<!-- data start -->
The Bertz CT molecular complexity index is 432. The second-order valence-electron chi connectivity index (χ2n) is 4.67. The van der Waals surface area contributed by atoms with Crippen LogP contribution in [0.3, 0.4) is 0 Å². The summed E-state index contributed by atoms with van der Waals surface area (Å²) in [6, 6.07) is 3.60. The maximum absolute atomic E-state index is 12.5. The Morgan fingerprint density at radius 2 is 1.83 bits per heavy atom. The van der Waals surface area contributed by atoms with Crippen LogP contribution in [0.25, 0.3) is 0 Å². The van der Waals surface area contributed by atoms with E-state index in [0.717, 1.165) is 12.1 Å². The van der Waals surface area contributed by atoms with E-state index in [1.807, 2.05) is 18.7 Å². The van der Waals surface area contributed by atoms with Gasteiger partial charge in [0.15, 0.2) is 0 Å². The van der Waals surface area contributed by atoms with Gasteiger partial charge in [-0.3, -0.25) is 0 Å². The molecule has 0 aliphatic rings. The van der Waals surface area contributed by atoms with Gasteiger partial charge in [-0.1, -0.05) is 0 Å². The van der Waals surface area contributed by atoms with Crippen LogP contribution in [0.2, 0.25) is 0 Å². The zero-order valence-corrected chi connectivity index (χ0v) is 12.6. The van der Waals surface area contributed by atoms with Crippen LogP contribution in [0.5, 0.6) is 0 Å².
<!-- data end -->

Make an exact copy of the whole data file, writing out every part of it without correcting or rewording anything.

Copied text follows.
The Bertz CT molecular complexity index is 432. The second-order valence-electron chi connectivity index (χ2n) is 4.67. The van der Waals surface area contributed by atoms with Crippen LogP contribution in [0.3, 0.4) is 0 Å². The summed E-state index contributed by atoms with van der Waals surface area (Å²) in [6, 6.07) is 3.60. The maximum absolute atomic E-state index is 12.5. The Morgan fingerprint density at radius 2 is 1.83 bits per heavy atom. The van der Waals surface area contributed by atoms with Crippen LogP contribution in [0.25, 0.3) is 0 Å². The van der Waals surface area contributed by atoms with E-state index in [0.717, 1.165) is 12.1 Å². The van der Waals surface area contributed by atoms with E-state index in [1.807, 2.05) is 18.7 Å². The van der Waals surface area contributed by atoms with Gasteiger partial charge in [0.15, 0.2) is 0 Å². The van der Waals surface area contributed by atoms with Gasteiger partial charge in [-0.3, -0.25) is 0 Å². The molecule has 0 aliphatic rings. The van der Waals surface area contributed by atoms with Gasteiger partial charge in [-0.1, -0.05) is 0 Å². The van der Waals surface area contributed by atoms with Crippen LogP contribution in [0.2, 0.25) is 0 Å². The zero-order valence-corrected chi connectivity index (χ0v) is 12.6. The van der Waals surface area contributed by atoms with Crippen LogP contribution in [0.5, 0.6) is 0 Å².